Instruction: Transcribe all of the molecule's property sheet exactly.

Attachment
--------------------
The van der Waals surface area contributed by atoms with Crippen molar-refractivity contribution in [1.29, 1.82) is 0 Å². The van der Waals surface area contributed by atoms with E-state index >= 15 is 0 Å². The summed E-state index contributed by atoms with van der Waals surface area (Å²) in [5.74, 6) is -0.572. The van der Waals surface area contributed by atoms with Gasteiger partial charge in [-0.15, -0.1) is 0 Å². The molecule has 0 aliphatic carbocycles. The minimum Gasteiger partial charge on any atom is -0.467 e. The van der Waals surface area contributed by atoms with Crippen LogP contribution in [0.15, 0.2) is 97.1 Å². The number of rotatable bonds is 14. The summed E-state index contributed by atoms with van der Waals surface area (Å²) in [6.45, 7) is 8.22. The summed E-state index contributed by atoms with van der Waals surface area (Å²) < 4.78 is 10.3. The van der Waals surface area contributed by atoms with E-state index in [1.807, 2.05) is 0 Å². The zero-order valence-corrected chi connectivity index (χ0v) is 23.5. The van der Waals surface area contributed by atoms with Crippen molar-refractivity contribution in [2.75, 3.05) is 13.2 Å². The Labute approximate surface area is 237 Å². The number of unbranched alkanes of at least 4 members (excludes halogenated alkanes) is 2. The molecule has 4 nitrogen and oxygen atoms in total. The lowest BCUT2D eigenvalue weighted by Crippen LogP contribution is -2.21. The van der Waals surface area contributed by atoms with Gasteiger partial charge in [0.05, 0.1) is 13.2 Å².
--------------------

The van der Waals surface area contributed by atoms with Crippen molar-refractivity contribution in [1.29, 1.82) is 0 Å². The van der Waals surface area contributed by atoms with E-state index >= 15 is 0 Å². The summed E-state index contributed by atoms with van der Waals surface area (Å²) in [5.74, 6) is -0.572. The van der Waals surface area contributed by atoms with Gasteiger partial charge in [-0.15, -0.1) is 0 Å². The molecule has 0 aliphatic carbocycles. The minimum Gasteiger partial charge on any atom is -0.467 e. The van der Waals surface area contributed by atoms with Crippen LogP contribution in [0.15, 0.2) is 97.1 Å². The number of rotatable bonds is 14. The summed E-state index contributed by atoms with van der Waals surface area (Å²) in [6.45, 7) is 8.22. The summed E-state index contributed by atoms with van der Waals surface area (Å²) < 4.78 is 10.3. The van der Waals surface area contributed by atoms with E-state index in [1.807, 2.05) is 0 Å². The zero-order valence-corrected chi connectivity index (χ0v) is 23.5. The van der Waals surface area contributed by atoms with Crippen molar-refractivity contribution in [2.75, 3.05) is 13.2 Å². The Labute approximate surface area is 237 Å². The number of unbranched alkanes of at least 4 members (excludes halogenated alkanes) is 2. The molecule has 4 nitrogen and oxygen atoms in total. The lowest BCUT2D eigenvalue weighted by Crippen LogP contribution is -2.21. The van der Waals surface area contributed by atoms with Gasteiger partial charge in [0.05, 0.1) is 13.2 Å².